Jesus came to break into a world of hopelessness and sin with a message and a demonstration of redemption that was to change lives and change the world. He came with signs and wonders that were prophesied about Him. He came with faith lessons for his band of twelve which included the miraculous. He demonstrated the fact that, as Nicodemus said, “no one can do these signs you do unless God is with Him.”

    But, what did Jesus have when He got to Gethsemane and Calvary? He had demonstrated His power to thousands and only had a handful of followers. He had proved His divinity to a group of skeptics who chose to blame all of his marvelous works on the devil. He had gained followers who abandoned Him when the free meals dried up. He even had disciples who had seen it all and still didn’t get it that He was God in the flesh and who at His time of greatest need couldn’t keep their eyes open.

    Yet, when it came to times of real need in His own life, such as the temptation in the wilderness, the agony of Gethsemane, and the physical and spiritual torture of Calvary, Jesus didn’t have a miracle in his “bag of tricks” (as some at the foot of the cross considered them) that he could call upon.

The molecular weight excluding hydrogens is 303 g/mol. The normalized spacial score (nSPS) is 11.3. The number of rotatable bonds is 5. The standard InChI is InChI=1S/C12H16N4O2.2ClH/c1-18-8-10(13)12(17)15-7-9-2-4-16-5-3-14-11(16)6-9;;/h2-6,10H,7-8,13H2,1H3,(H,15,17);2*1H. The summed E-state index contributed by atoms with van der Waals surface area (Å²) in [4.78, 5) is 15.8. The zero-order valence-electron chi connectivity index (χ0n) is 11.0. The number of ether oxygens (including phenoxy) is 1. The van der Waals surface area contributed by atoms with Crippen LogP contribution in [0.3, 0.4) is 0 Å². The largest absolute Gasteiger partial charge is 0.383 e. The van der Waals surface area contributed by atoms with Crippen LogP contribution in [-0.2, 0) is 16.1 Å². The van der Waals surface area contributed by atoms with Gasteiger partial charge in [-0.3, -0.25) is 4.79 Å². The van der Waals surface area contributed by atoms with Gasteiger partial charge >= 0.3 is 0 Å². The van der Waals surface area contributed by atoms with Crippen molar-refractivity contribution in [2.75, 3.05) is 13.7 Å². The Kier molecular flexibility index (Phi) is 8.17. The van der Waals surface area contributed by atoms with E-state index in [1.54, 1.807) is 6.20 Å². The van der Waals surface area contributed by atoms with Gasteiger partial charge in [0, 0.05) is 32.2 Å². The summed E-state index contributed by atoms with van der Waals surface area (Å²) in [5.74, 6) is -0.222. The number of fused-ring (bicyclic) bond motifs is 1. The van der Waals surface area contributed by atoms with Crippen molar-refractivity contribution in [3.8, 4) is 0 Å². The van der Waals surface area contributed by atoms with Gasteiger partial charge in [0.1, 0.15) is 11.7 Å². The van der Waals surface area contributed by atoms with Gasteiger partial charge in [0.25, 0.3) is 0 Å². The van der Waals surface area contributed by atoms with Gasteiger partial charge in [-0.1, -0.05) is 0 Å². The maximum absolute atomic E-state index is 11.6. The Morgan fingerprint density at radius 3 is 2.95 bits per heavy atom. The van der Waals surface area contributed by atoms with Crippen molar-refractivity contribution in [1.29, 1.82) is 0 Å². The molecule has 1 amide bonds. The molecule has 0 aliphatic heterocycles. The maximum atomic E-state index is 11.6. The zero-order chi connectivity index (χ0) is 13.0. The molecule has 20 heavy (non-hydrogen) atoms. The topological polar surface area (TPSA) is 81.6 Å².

The point I am making is that Jesus came demonstrating through these signs and miracles that He truly is the Son of God, sent from God, and doing the will of God, and all of the miracles garnered Him very little credibility and very few true, faithful followers. When it came to the times when Jesus could have used a miracle or two, though He could have, He didn’t avail Himself of them.

    Andy you read like a man who wants to draw closer to Jesus. My perception of all this is, though the miracles are real and though they are probably still done in today’s world in areas where God chooses to demonstrate Himself to unbelieving men that way, for someone like you who just wants to see more of Jesus and be like Him, miracles really aren’t what you need. Jesus didn’t need a miracle to hear and obey the will of the Father. He didn’t need nor use miracles to get Him out of a jam, though He was severely tempted to do so multiple times. And the more like Him you choose to become, the less you will need them as well. Just walking with Jesus is good enough to keep you going for a lifetime even without a miracle here and there.

    If you choose to keep on with Jesus, as I believe and hope you will, let it be enough to just be close to your Savior. But, keep your eyes open for a miracle every now and then!
    Tony
    @gozacmission

  • dave

    Andy, I feel the same way about supernatural “evil”. To be honest, after 20+ years as a Christian I no longer believe in “demons” or “devils”. I believe humans can do things we describe as evil or “bad” but I no longer believe there is a spiritual force involved. I DO realize this is problematic for my reading of scripture. My justification is that “demons” was a a part of the 1st century mind-set and not 20th century.